I don’t have anything bad to say about responsible breeders. Good breeders know what they are doing, understand the breed, and want to make sure that a puppy is a good fit. Some people want a specific breed, and that option should be available to them. I also see the advantage of knowing the background, and the breeding of the dog.

      Eden: I didn’t make up that number. You can find it on several different sites. http://www.highdeserthumane.org/halt.htm,
      http://www.spcala.com/pdf/hePresentation3&4.pdf, http://www.arlep.org/main.asp?id=17, http://www.giveadog.org/know.htm, http://www.spaohio.org/news_33852492561118.php. And perhaps you misunderstood the numbers. That is each day, 70,000 cats and dogs are born for every 10,000 people born.

      Reply

  2. You know what would really save all the pets dumped at shelters? If people did their homework. I do breed rescue, and I get 75-80 annually, and 90% of the dogs I get are because the people that purchased/accepted as gifts dogs that were not suited for their family. Too many people take a “free” dog, without finding out if it is a good fit for their family, and then, don’t get any veterinary care for the dog because, hey, it was free! Then there are the people who don’t get a dog from someone who cares where the dog goes, just are happy to accept their money. The breeder who cares about their puppies want to know where they go, and asks lots of questions AND welcomes lots of questions, and will encourage someone who is not a good fit for that breed to look elsewhere.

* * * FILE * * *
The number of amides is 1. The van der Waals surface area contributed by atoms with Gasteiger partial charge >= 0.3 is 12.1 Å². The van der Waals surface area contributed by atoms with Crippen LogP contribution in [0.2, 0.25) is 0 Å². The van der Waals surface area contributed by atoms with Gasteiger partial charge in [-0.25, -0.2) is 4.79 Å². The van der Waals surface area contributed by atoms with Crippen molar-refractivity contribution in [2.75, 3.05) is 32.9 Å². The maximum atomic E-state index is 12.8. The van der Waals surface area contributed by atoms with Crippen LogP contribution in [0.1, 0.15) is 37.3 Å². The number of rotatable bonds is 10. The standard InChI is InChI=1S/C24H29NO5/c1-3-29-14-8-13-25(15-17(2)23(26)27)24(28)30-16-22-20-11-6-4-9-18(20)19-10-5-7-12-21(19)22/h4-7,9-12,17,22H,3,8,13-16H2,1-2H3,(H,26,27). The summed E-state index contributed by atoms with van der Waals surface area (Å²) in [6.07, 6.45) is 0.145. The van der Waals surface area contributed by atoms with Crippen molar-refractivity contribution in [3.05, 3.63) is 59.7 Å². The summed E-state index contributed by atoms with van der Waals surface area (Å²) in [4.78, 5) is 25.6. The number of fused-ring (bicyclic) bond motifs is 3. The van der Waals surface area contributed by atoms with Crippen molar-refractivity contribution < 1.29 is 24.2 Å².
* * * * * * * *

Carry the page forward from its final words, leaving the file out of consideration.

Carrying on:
MY “rescuing” a dog at a shelter helps that dog, but it does nothing to convince its previous owner to do their homework, and not think of pets as disposable. A dog from a good breeder isn’t cheap, nor should it be, because that breeder will be a wonderful resource for the responsible pet owner, and has done THEIR homework on the breed, the pedigree, and what it takes to be a good breeder.

    I really want to see all this idiotic blame being dumped on breeders to stop. A major part of the problem lies with the person who doesn’t check out their investment. If you were going to buy something that had a justified, high pricetag, wouldn’t the responsibility be on you to make sure this was a good product for you, and what you wanted to use it for? Why is the purchaser of a pet relieved of this responsibility? As far as I’m concerned, there is NO GOOD EXCUSE, except laziness on the part of the new owner.

    Reply

  3. Posted by Eden Springs on February 18, 2010 at 7:29 am

    “Seven dogs and cats are born every day for each person in the U.S. ” Wow! What an amazing number! Given there are 330 million people in the US, that means there are 2.31 BILLION dogs & cats born every day!

    Multiply that by 365 and the number becomes staggering!

    Given there are 5 million euthanized annually, I’d say somebody deserves a HUGE pat on the back for finding permanent homes for all those gazillions of pets! I was going to make a donation to HSUS, but now that I realize how few animals really end up in shelters I can see there’s no reason to do that. Thanks for making my day!

    Reply

  4. Posted by S. Flo on February 22, 2010 at 12:01 am

    Thanks for bringing awareness to the responsibility of owning a pet. I really enjoyed this post, and I wish more people were truly aware for what it means to properly care for a pet.

    And, Eden Springs, you sound like a douche.

    S

    Reply

  5. my cousin runs a local pet store and i love looking at those cute puppies that he keeps on the store*,.

    Reply

  6. [...] Saving One Animal Will Not Save The World… But Surely, For That One Animal The World Will Chan… February 2010 5 comments 4 [...]